Learning Heroes: Epic or Fail?

Learning Heroes is a free website aimed at helping parents navigate the confusing and ever-changing waters of their kids’ K-12 educations. With quizzes, videos, and plenty of resources, it answers questions about what kids should be learning and what life skills they can expect to develop at different grade levels.

Glows:  Learning Heroes gives parents a solid overview of what kids should be learning in each grade, and also helps evaluate kids for areas of struggle, including life skill areas. It answers questions that parents may not have time/desire to ask teachers and it gives them a language to use when talking with teachers about concerns. The site is also available in Spanish, making it a potential resource for families who can’t easily communicate with teachers due to a language barrier.

Grows: While there is a rich trove of information, Learning Heroes lacks a clear path for navigation. Instead, the resources are grouped in a few categories with no overall guidance on which tools to use in which situations or even where to begin. There is also some overlap between the sections making navigation disjointed. Additional language offerings would help reach more families.

Bottom Line: Learning Heroes has a lot of useful information for parents who are committed to being active in their kids’ education, but the lack of flow may be a turn-off, especially for parents who are already intimidated by the educational system. Cutesy titles on some tools do nothing to help clarity and navigation. Many of the resources are links off-site to partners like Scholastic and GreatSchools. This site requires some patience to find the true gems of content, but they definitely exist.

Learning Heroes: A Quick Primer

Learning Heroes launched in 2015 as a national public service partnership between familiar parent and educational organizations such as the National PTA, America’s Promise Alliance, Common Sense Media, GreatSchools, and Scholastic. With the intention of helping parents become “learning heroes” in their own kids’ educations, the partnership brings together a range of tools and resources for parents and kids. The site is available in English and Spanish.

What Kinds of Resources Are Available for Parents?

One of the biggest concerns parents have for kids right now is standardized testing. It’s controversial to begin with, but it can also place a lot of stress on kids who aren’t confident test-takers. Learning Heroes explains two of the big standardized test initiatives (PARCC and Smarter Balanced tests) and then provides links to resources that explain grade-by-grade expectations. There are also links to practice tests for parents who want to help their kids prepare.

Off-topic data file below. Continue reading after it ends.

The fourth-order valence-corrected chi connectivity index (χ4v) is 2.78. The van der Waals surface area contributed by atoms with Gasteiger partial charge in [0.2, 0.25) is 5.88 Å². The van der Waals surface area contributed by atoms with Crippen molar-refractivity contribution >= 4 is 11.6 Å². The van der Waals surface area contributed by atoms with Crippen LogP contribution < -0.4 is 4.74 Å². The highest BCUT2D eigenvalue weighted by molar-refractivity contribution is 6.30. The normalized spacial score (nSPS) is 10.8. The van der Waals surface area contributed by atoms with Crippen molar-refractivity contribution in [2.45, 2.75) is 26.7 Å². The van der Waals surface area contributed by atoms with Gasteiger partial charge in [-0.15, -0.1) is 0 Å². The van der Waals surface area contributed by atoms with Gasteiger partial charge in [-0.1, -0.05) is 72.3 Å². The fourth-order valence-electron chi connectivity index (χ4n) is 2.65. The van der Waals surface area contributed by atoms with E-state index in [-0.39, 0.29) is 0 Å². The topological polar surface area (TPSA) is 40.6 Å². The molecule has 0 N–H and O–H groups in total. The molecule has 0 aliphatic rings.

Another area that worries some parents is the infamous “summer slide.” Learning Heroes helps parents stop summer slide with suggested activities and links to games, videos, worksheets, and other tools. A “3-Step Plan” asks parents questions about their child’s strengths and areas of concern and then assembles a document that parents can use when heading into the new school year and meeting new teaching teams.

If parents are looking for activities to help their kids avoid summer slide and/or get a head start on the new school year, Learning Heroes has tools for that as well. Kids can take 5-question quizzes that cover grade-appropriate material that they should already know. These quizzes help identify places where kids could use a refresher or content missed entirely from the previous year. Parents might choose to make use of suggested practice games or worksheets, or pass the information along to the kids’ teachers.

What Resources Are Available for Kids?

While most of the Learning Heroes site is geared toward parents, there are also resources specifically geared toward kids. Kids enter in their current grade and choose to see math or reading resources. They’ll get a list of web pages, games, and videos that area matched to Common Core standards for their grade. Partner sites include IXL, Khan Academy, PBS Learning, Time for Kids, BrainPOP and others that are likely already familiar to many kids through their schools.

Beyond the Academic

Learning Heroes doesn’t focus solely on classroom education. There is also an emphasis on emotional and life skills. The Character Strength Finder, as an example, invites kids and parents to sit down separately and answer a set of questions around the child’s emotional and life skills. How do they treat peers? What do they do when faced with mistakes? Do they keep working when things get hard? Parents can then use these answers as a starting place for conversations and teachable moments, but also for utilizing some of the other Learning Heroes Resources.

Additional resources for parents include college planning and financial aid, a planning tool for parent-teacher conferences, how to talk to kids about their emotions, and how to handle bullying. Learning Heroes also has some reports on parenting trends and attitudes.